However, I'm thinking I really need an extraction system to stop me breathing in all that lead etc.

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    I think you're over-reacting on the lead stuff. You'd get more lead in your system by using Grecian Formula 16 to darken your graying hair.

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    Quote Originally Posted by Chuck(G) View Post
    I think you're over-reacting on the lead stuff. You'd get more lead in your system by using Grecian Formula 16 to darken your graying hair.
    Hey !

    My hair is still naturally black, with no 'enhancement' thank you very much !



    Interesting about the fumes, I stopped actively doing soldering professionally around 96 and since then fume extraction (and everything else) has become so much more restrictive. After an hour of sniffing flux and solder fumes I did think it might be worth a small fan or some such.

    Do we think there is little hazard ?, not really looked into it myself.

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    Lead, like mercury is most dangerous when it takes the form of organic compounds, which can be metabolized.

    Consider the dreaded mrecury, for example. You can hold the metallic element in your hands without significant danger to yourself. Calomel, (mercury chloride. Hg₂Cl₂) is an inorganic salt that was widely used as a purgative. Dimethyl mercury (CH₃)₂Hg) is an organic compound that's been documented as being able to slowly kill from a single droplet on the skin (cf. the tragic story of Karen Wetterhahn).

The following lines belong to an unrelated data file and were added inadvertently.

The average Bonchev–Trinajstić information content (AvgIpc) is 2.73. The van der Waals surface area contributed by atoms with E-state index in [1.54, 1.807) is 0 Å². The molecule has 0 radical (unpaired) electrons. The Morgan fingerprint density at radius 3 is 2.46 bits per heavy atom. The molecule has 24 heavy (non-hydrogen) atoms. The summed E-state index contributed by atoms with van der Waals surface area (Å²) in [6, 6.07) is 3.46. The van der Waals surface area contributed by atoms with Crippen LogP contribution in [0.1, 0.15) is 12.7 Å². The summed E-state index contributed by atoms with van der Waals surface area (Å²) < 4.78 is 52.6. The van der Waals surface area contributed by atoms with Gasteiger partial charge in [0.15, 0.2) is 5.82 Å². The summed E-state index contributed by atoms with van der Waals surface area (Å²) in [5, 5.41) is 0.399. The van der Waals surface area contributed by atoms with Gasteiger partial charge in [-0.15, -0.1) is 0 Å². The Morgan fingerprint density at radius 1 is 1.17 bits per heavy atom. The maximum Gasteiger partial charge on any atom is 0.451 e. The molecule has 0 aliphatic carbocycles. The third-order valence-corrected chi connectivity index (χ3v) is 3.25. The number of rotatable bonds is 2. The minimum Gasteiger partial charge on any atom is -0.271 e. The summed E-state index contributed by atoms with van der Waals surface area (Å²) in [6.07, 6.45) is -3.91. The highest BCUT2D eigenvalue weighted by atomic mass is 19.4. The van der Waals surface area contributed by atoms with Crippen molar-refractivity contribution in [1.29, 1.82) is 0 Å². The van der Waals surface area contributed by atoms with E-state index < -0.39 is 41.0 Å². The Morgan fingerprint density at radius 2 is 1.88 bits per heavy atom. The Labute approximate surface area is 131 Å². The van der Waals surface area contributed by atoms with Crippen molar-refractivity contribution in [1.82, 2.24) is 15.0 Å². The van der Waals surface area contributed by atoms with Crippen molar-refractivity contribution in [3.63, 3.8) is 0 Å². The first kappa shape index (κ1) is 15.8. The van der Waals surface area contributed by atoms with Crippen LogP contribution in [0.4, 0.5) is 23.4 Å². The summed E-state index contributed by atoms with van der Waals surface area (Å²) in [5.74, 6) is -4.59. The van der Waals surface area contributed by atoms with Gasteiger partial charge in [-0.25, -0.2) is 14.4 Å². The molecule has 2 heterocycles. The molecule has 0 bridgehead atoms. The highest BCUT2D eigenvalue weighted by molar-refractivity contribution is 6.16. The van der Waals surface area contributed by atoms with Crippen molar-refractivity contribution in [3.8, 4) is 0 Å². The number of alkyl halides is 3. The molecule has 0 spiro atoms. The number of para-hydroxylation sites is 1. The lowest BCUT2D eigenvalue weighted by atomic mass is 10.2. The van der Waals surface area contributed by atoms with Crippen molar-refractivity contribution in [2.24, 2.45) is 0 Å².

Lead is much the same way--it's still used as flashing for roofs, in stained glass work, in storage batteries, fishing sinkers and a host of other things, including solder in metallic form). On the other hand, Lead Acetate ("sugar of lead" Pb(CH₃COO)₂) is somewhat toxic. It's used in Grecian Formula as a hair darkener, only because you're not likely to ingest it. Old flaking lead paint is dangerous, mostly to young children because it interferes with brain development if they eat it. But everything from battleships to bridges was painted with lead-based paint, so not so much for adults. My home town was home to American Lead Products. I think I'm still more-or-less functional. I've been soldering since age 10 and still use 50-50 solid-core solder in metalwork.

  7. #7

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    I agree, the lead is a non-issue. The flux fumes are probably a greater threat, but I don't really worry about them either

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    Old-style Sn-Pb solder uses a rosin flux. I've taken (string) bass rosin and dissolved it in alcohol and used it--works fine.

    You're probably in more danger of exposure if you burn pine in your fireplace.

  9. #9

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    exposure to chimney fires!

  10. #10
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    I will just keep sniffing then